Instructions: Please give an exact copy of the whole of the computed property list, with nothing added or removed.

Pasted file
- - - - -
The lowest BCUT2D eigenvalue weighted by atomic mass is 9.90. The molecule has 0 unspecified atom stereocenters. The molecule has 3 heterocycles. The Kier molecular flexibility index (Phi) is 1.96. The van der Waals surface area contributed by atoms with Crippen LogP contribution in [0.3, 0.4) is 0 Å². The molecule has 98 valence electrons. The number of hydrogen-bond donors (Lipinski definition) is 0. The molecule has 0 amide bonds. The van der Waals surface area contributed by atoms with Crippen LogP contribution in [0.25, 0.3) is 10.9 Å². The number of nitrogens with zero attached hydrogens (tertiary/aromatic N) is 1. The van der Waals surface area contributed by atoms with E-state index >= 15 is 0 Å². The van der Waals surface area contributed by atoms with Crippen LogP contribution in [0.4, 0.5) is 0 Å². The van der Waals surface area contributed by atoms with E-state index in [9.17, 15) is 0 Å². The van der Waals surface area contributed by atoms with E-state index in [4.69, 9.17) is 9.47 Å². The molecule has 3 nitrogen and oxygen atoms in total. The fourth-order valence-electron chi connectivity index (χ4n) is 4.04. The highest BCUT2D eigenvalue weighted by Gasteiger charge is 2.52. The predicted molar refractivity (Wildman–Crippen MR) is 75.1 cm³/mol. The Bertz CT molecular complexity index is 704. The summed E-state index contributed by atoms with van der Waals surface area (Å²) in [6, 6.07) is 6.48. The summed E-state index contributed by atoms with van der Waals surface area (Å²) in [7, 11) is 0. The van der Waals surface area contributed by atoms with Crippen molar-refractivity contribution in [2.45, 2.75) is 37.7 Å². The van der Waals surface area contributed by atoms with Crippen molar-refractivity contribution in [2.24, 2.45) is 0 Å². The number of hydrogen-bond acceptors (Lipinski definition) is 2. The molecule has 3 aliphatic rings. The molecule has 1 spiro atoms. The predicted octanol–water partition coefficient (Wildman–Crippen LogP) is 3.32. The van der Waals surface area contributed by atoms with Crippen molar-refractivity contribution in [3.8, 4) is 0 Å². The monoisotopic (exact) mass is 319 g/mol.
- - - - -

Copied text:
The lowest BCUT2D eigenvalue weighted by atomic mass is 9.90. The molecule has 0 unspecified atom stereocenters. The molecule has 3 heterocycles. The Kier molecular flexibility index (Phi) is 1.96. The van der Waals surface area contributed by atoms with Crippen LogP contribution in [0.3, 0.4) is 0 Å². The molecule has 98 valence electrons. The number of hydrogen-bond donors (Lipinski definition) is 0. The molecule has 0 amide bonds. The van der Waals surface area contributed by atoms with Crippen LogP contribution in [0.25, 0.3) is 10.9 Å². The number of nitrogens with zero attached hydrogens (tertiary/aromatic N) is 1. The van der Waals surface area contributed by atoms with E-state index >= 15 is 0 Å². The van der Waals surface area contributed by atoms with Crippen LogP contribution in [0.4, 0.5) is 0 Å². The van der Waals surface area contributed by atoms with E-state index in [9.17, 15) is 0 Å². The van der Waals surface area contributed by atoms with E-state index in [4.69, 9.17) is 9.47 Å². The molecule has 3 nitrogen and oxygen atoms in total. The fourth-order valence-electron chi connectivity index (χ4n) is 4.04. The highest BCUT2D eigenvalue weighted by Gasteiger charge is 2.52. The predicted molar refractivity (Wildman–Crippen MR) is 75.1 cm³/mol. The Bertz CT molecular complexity index is 704. The summed E-state index contributed by atoms with van der Waals surface area (Å²) in [6, 6.07) is 6.48. The summed E-state index contributed by atoms with van der Waals surface area (Å²) in [7, 11) is 0. The van der Waals surface area contributed by atoms with Crippen molar-refractivity contribution in [2.45, 2.75) is 37.7 Å². The van der Waals surface area contributed by atoms with Crippen molar-refractivity contribution in [2.24, 2.45) is 0 Å². The number of hydrogen-bond acceptors (Lipinski definition) is 2. The molecule has 3 aliphatic rings. The molecule has 1 spiro atoms. The predicted octanol–water partition coefficient (Wildman–Crippen LogP) is 3.32. The van der Waals surface area contributed by atoms with Crippen molar-refractivity contribution in [3.8, 4) is 0 Å². The monoisotopic (exact) mass is 319 g/mol.